Wednesday, 29 July 2015

SPHPM researchers investigate correlations between air pollution from wildfires and cardiovascular health

SPHPM’s Dr Anjali Haikerwal, Dr Muhammad Akram, Mr Anthony Del Monaco, Dr Karen Smith, Professor Malcolm Sim, Professor Andrew Tonkin, Professor Michael Abramson, Dr Martine Dennekamp and Dr Mick Meyers have co-authored a paper, investigating the association between particulate pollution from wildfires and acute cardiovascular health outcomes.  

The 2015 study, published by the Journal of the American Heart Association, has sought to explore the association between exposure to small particulate pollutants found in wildfire smoke and the risk of acute cardiac event in Victoria between December 2006 and January 2007. This period saw smoke reaching areas far from the original source of the fire, with the fine particulate air pollutant level exceeding the recommended air quality limits.

Previous research has suggested that small particulate pollutants are significantly harmful, as it can enter deep into the lungs and lead to adverse health impacts.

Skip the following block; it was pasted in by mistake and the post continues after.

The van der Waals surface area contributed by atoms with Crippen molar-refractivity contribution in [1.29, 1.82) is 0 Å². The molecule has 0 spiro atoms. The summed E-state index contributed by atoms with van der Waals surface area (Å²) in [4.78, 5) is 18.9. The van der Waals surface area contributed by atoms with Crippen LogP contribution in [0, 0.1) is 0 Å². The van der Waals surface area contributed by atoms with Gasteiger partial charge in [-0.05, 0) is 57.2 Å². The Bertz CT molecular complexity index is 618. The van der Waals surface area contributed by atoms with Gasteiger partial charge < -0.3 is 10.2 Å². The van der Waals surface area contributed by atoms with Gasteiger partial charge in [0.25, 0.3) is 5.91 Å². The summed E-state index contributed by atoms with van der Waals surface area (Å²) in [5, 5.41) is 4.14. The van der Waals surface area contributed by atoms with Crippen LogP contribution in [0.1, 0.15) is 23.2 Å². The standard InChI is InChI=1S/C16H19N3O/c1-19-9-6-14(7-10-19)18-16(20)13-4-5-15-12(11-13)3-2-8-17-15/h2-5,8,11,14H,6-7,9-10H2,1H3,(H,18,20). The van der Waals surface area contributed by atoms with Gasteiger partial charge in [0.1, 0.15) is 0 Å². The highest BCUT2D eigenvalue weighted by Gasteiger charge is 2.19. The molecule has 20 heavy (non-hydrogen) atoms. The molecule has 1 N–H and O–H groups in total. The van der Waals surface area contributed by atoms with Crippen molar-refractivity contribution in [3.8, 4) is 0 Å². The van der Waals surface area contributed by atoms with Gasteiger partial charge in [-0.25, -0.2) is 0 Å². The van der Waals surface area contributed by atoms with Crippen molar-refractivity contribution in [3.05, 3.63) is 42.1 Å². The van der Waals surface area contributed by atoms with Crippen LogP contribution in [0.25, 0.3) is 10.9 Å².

The researchers utilised a time stratified crossover study design. The data being analysed was acquired from Victorian Ambulance Cardiac Arrest Registry from Ambulance Victoria and from the Department of Health and Human Services. Modelled air quality data was also obtained for the study period from CSIRO, Melbourne.

The researchers found that for an increase from the 25th to 75th percentile in particulate concentration over two days, after adjusting for temperature and humidity, there was a:
  • 6.98 per cent increase in out-of-hospital cardiac arrests, with a stronger association between pollution and cardiac arrests in men and people 65 and older;
  • 2.07 per cent increase in emergency department visits for acute cardiac events; and
  • 1.86 per cent increase in hospitalisations for acute cardiac events, with a stronger association in women and people 65 and older. 

“These particles may act as a trigger factor for acute cardiovascular events, therefore it’s important to not delay seeking medical help if you experience symptoms of heart problems during smoke episodes from wildfires,” Dr Haikerwal said.

Given the increase in frequency and intensity of wildfires experienced worldwide in recent years, it’s important to understand the impact of wildfire smoke exposure on acute health effects in the community. Further research is needed to inform policy and practice.


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